Well, it is archaic! Nautical associations are struggling to modify leisure maritime law, and whilst the government department in charge of it is willing to modernize the rules and regulations, there is a mammoth bureaucratic structure behind them unwilling to modernise. They are not willing to be identified with “elitist groups” (yachting sector) and they block even the most well-structured and documented efforts to modernize the rules. Countries like UK, France and the Netherlands adopted nautical sports across all levels of society , where are more popular than tennis, golf, or horse riding, as a hobby.

Society adopts ways of living, including sports and hobbies, inherited, or maybe shared by family, school, or media. There is no coincidence that in countries with top sports figures, those sports are popular and accepted, even if they are as different as tennis, soccer, motorcycling or snow skiing. There are sports that are labelled as elitist, as polo, fencing or yachting. And here comes the socio-political effect: have you seen politicians in a final match in Wimbledon?  Yes.  In the EU finals of soccer? Yes. At the arrival of the America’s Cup or the take-off of the Vendee globe? No. In countries lacking a strong nautical tradition, politicians are careful with their attitudes towards nautical activities because elite-related sympathies can be a killer, seen as defending and backing up the rich. It does not matter that 80% of all the boats in the world are under 8m and cost less than a mid-size family car:  there is an unreasonable thinking that everything nautical or yachting related is only for the wealthy.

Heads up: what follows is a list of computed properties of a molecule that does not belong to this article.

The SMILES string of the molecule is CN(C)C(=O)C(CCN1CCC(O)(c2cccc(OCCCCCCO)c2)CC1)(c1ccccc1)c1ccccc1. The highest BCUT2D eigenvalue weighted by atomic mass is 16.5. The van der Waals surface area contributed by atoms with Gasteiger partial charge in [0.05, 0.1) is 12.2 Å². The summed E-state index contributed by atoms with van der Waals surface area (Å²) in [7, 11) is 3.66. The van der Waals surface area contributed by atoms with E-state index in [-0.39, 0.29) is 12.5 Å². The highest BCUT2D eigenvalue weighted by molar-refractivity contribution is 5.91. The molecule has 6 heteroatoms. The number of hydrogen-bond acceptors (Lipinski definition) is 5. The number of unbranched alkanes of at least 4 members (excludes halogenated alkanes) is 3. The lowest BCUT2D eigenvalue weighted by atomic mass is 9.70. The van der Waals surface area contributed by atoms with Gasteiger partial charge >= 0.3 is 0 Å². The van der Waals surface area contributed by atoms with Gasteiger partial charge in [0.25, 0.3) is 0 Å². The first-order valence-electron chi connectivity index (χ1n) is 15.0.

It should then be no surprise that those governments do not pay attention to the needs and requirements of the nautical industry or their associations. They are seen as a small group, from an unpopular economic class (educated/ affluent) and they do not want to be identified with the sector.

There is a snowball effect: school holidays are structured for snow days, not for sailing; impediments to the creation of new yacht harbours; lack of nautical/ maritime subjects at school; very few public sailing schools; archaic maritime law.